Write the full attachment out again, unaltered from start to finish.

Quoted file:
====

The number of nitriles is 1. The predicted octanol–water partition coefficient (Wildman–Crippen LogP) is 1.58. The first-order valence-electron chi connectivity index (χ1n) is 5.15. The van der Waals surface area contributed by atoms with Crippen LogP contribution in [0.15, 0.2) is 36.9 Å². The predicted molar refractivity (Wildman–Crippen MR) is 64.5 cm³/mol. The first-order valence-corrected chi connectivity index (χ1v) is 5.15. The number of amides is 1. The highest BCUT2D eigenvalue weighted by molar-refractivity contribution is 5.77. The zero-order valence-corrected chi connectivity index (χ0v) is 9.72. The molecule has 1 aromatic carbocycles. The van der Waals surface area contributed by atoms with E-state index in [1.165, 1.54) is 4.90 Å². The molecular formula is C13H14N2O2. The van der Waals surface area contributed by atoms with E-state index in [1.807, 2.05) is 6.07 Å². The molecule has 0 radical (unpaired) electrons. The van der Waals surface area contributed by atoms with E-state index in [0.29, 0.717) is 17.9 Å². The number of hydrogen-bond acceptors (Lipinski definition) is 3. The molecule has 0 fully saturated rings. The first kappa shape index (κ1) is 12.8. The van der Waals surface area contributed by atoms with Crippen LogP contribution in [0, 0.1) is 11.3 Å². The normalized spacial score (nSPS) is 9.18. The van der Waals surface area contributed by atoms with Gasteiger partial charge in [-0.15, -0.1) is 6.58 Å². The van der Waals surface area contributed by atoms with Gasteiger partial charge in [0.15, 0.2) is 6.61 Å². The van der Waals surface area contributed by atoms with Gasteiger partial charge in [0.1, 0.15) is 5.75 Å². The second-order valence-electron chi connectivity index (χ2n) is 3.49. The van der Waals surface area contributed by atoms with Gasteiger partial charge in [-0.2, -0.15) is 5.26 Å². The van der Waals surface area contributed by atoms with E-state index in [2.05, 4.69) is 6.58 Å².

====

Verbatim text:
The number of nitriles is 1. The predicted octanol–water partition coefficient (Wildman–Crippen LogP) is 1.58. The first-order valence-electron chi connectivity index (χ1n) is 5.15. The van der Waals surface area contributed by atoms with Crippen LogP contribution in [0.15, 0.2) is 36.9 Å². The predicted molar refractivity (Wildman–Crippen MR) is 64.5 cm³/mol. The first-order valence-corrected chi connectivity index (χ1v) is 5.15. The number of amides is 1. The highest BCUT2D eigenvalue weighted by molar-refractivity contribution is 5.77. The zero-order valence-corrected chi connectivity index (χ0v) is 9.72. The molecule has 1 aromatic carbocycles. The van der Waals surface area contributed by atoms with E-state index in [1.165, 1.54) is 4.90 Å². The molecular formula is C13H14N2O2. The van der Waals surface area contributed by atoms with E-state index in [1.807, 2.05) is 6.07 Å². The molecule has 0 radical (unpaired) electrons. The van der Waals surface area contributed by atoms with E-state index in [0.29, 0.717) is 17.9 Å². The number of hydrogen-bond acceptors (Lipinski definition) is 3. The molecule has 0 fully saturated rings. The first kappa shape index (κ1) is 12.8. The van der Waals surface area contributed by atoms with Crippen LogP contribution in [0, 0.1) is 11.3 Å². The normalized spacial score (nSPS) is 9.18. The van der Waals surface area contributed by atoms with Gasteiger partial charge in [-0.15, -0.1) is 6.58 Å². The van der Waals surface area contributed by atoms with Gasteiger partial charge in [0.15, 0.2) is 6.61 Å². The van der Waals surface area contributed by atoms with Gasteiger partial charge in [0.1, 0.15) is 5.75 Å². The second-order valence-electron chi connectivity index (χ2n) is 3.49. The van der Waals surface area contributed by atoms with Gasteiger partial charge in [-0.2, -0.15) is 5.26 Å². The van der Waals surface area contributed by atoms with E-state index in [2.05, 4.69) is 6.58 Å².